Saturday, February 25, 2012

Something of Value

Mark 9:33- 33:  And they came to Capharnaum. And when they were in the house, he asked them: What did you discuss on the way? But they they remained silent, for they had disputed amoung themselves, which of them should be the greatest.

The quote cut deep, revealing the source of most of my anxiety - my value. Like the Apostles, I am constantly comparing my value against others. Am I as good or better than he/she/them? If I am not, how can I make myself more valuable? The right answer is to be kind, considerate, and give a full, honest day's work regardless of what others do. The wrong answer, which is often much easier, is to criticise and put down;  boast, gloat, insult, or become defenisve. The other choice, one I am particularly prone to, is to withdraw and pull away, nuturing feelings of inadequacy and unworth. All unproductive and destructive.

Rather, I need to fall back on my Christian faith. Scripture teaches us we are all valued, not because of our appearance, our behavoir or our talents - because we are a Child of God, hand picked, invited to spend our entire lives and eternity with an all powerful God who chooses to be called, Father. Over and over He tells us how much he loves us, how much He values us. Even the hairs of our head are numbered.

This lesson wasn't enough. God went one step further. Streams in the Desert:  And then came a lion.  1 Samuel 17: 34. Yep, a lion, once again, the third instance lions were mentioned to me this week. After my last experience with lions (see Lions (Why I Write), I chose to pay attention, immediately.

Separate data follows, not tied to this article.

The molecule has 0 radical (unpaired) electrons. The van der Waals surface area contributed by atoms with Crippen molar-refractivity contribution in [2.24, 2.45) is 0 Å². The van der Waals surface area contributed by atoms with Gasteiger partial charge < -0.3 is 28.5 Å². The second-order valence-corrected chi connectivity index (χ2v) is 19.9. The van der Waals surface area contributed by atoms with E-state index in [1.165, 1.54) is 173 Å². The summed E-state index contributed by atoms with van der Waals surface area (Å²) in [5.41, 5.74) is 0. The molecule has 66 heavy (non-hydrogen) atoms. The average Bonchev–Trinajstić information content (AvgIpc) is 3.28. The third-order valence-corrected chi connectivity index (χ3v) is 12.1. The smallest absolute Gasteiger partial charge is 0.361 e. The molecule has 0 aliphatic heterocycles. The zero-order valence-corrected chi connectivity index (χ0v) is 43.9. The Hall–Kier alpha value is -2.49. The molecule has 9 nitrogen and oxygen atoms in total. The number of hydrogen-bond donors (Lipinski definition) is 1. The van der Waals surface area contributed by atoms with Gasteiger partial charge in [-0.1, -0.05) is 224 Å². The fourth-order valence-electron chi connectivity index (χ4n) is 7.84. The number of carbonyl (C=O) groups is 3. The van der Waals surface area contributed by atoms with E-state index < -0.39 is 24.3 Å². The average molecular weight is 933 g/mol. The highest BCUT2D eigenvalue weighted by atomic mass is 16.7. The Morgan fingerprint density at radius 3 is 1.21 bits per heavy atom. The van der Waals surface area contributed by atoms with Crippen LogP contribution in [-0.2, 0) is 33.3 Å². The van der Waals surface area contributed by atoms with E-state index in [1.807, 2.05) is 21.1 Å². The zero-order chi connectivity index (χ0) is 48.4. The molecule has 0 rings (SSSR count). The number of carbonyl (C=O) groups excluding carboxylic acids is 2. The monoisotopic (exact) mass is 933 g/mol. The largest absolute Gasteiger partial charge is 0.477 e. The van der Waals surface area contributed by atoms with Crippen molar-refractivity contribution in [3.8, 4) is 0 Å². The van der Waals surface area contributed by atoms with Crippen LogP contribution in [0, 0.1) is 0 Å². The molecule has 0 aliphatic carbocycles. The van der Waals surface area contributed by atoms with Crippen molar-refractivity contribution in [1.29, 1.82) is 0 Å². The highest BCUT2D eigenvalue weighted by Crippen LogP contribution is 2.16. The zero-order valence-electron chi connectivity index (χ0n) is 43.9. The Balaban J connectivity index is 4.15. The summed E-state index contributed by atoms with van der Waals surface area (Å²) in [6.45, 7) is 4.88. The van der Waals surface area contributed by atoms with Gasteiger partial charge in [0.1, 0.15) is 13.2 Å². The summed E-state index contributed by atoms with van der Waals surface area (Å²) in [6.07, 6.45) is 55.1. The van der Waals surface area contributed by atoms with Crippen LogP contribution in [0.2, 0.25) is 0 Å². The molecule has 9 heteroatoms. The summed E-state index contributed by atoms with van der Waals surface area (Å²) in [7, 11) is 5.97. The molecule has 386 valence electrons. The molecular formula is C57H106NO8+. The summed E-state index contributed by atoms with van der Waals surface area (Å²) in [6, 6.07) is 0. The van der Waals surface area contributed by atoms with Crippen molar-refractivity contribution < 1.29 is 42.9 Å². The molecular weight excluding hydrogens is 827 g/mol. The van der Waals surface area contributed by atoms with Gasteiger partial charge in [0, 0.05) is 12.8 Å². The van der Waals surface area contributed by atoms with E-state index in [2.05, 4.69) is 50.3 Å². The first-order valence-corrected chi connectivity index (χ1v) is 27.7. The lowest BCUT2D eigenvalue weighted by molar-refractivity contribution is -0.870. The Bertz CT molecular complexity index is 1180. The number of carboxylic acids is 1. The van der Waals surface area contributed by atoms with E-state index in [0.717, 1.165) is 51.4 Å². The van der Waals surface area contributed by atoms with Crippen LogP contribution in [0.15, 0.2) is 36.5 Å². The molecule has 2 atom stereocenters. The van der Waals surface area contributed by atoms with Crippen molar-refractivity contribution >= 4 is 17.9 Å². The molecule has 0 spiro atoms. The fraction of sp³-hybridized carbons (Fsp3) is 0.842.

In 1 Samuel 17:34,  David encounters a lion while herding his father's sheep. Rather than viewing the charging lion as an excuse to run and hide, David sees it as an opportunity to build his faith and trust in God, building his confidence to later face Goliath and eventually become king. The rude woman I encountered last week was my charging lion, challenging me to stand or run. This time I chose to stand with confidence and faith. I didn't really understand why at the time, but I do now.

God calls many of His most valued workers from the unknown multitude.  Streams in the Desert. We are valued even if we are not called to royalty like David, but work behind the scenes where no one but God notices. Only God witnessed my brave encounter with the rude woman, and only God notices my small, and I often believe, inconsequential contributions to the world, yet they are of value, and so am I - something of value.  Just as you are, just as the rude woman is. Neither has more, or less, value than the other.

I pray I can carry this knowledge out into the world and actually practice it in my work place, with my friends and family, and with the rude people I encounter. How about you? Do you feel valued?

Saturday, February 18, 2012

The Power of Silence